“In each of the three cases, a person in the care and under the control of the state had died. There cannot be any greater failing,” writes columnist JON STANHOPE.
I HAVE in the last couple of years attended three coronial inquests – two in the ACT and one in NSW.
All three inquests concerned the deaths of young Canberra men in prison. Their names are Steven Freeman, Mark O’Connor and Jonathon Hogan. Two of the deaths were in the AMC and the third was in Junee Prison.
Steven and Jonathon, both of whom were born and raised in Canberra, were Aboriginal. Jonathon died by suicide and Steven and Mark died as a result of a drug overdose; Mark from the ingestion of illicit drugs and Steven as a result of drugs prescribed by Justice Health.
I did not know any of these men, or their families, before their deaths. Attending the inquests was, nevertheless, among the saddest and most emotionally exhausting experiences of my life.
I was saddened by the death of each of these young men, all of whom were aged in their twenties when they died. Each of them had a history of substance use and addiction and overt or underlying health issues including mental illness. Each had a history of contact with the criminal justice system and of imprisonment.
It is clear that none of them had been able to take advantage of the services purportedly available within Canberra to help people with the range of issues they were living with. It is clear that society, i.e. us, had failed to meet their needs.
Sitting stiffly in a Coroners Court, hearing descriptions of the circumstance and details of their deaths, alone, desperate and locked in a cell, described in the cold, clinical and factual style that is the way of our courts, was unutterably sad to me and must have been excruciating and heart-breaking for their families.
I have not spoken in detail to any of these families about their reaction to or feelings about the inquest into their loved ones’ death.
However, my reaction was one of disappointment and frustration, admittedly of different degrees, at what I felt were lost opportunities to force or encourage the reform of systems that had clearly failed.
In each of the inquests I have attended there was, for example, stark evidence of the different arms of government – most pertinently health, justice, police and corrections – operating independently and at times in opposition to each other. In each case, a person in the care and under the control of the state had died. There cannot be any greater failing.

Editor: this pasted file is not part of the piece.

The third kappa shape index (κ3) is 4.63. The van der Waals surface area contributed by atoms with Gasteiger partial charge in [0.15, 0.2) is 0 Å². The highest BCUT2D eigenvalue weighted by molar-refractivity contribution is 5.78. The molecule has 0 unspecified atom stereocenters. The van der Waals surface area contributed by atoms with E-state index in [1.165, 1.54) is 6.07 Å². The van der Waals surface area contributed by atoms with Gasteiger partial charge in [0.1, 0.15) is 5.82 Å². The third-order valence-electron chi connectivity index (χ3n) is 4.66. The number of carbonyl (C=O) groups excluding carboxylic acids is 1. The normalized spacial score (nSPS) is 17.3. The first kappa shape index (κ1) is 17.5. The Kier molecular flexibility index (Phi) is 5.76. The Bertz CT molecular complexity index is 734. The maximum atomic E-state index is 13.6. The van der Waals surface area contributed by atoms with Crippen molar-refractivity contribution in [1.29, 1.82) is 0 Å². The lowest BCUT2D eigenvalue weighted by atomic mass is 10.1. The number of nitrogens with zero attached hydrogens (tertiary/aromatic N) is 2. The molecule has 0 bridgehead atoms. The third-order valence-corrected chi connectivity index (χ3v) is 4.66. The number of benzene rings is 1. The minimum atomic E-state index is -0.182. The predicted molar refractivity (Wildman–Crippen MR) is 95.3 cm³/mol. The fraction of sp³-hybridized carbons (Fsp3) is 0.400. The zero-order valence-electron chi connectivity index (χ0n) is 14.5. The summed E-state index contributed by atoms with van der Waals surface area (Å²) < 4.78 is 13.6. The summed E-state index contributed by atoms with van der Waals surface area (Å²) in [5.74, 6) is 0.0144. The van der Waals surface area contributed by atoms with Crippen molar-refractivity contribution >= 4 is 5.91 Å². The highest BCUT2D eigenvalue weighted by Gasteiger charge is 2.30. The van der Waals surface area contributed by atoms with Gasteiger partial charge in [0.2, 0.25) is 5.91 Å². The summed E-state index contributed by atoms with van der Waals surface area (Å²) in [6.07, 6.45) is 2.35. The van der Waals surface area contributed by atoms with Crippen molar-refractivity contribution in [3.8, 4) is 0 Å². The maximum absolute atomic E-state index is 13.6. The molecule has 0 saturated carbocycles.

It is interesting in this regard to compare the difference in outcomes achieved by the external review undertaken by Philip Moss into the care of Steven Freeman while incarcerated in the AMC and the subsequent coronial inquest into his death in the prison. Philip Moss engaged closely, personally and respectfully with Steven’s mother and family and invited public submissions to his review.
The Moss report has led to substantive and enduring changes in the management and delivery of health care at the AMC. The coronial inquest into his death has resulted, so far as I am aware, in little more than simmering resentment from his family and friends.
I have recently been contacted by members of the ACT Coronial Reform Group (CRG) and have met with them. The CRG was established in 2016 by family members of people whose deaths have been the subject of a coronial inquest in the ACT and who were disappointed and/or disillusioned with both the coronial process and its outcomes.
The principal aims of the CRG are to reform the coronial process to empower families of those who are the subject of an inquest by ensuring they have an equal voice and by reforms that mandate that central features of the Coroners Act are adhered to.
In response, in large measure to the advocacy of the CRG, the ACT government convened a forum in November to discuss coronial reform. At that forum representatives of the CRG raised the full gamut of issues of concern to it and its proposals for reform.
The Justice and Community Safety Directorate subsequently circulated minutes of the forum which the CRG, in a letter in early December to Attorney-General Gordon Ramsay advised him with “considerable concern” did not reflect a range of “significant issues” raised at the forum.
Without bothering to respond and without further ado the Attorney tabled a raft of amendments to the Coroners Act that simply do not meet the expectations of the CRG and the bereaved families they represent. Nor apparently do they reflect the issues raised at the public forum held in November, which it seems, was held mainly for show.
In their letter to Attorney-General Ramsay the CRG advised him: “The families at the forum clearly explained that their experiences of the coronial process were disempowering, re-traumatising and ultimately ineffective. If JACS and the courts now design the way forward without working with families we are deeply concerned that they will merely replicate a system that meets their needs but does not meet the needs of families.”
Pray tell, Attorney, how do you propose to respond to that simple request, by grieving Canberra families, to be listened to?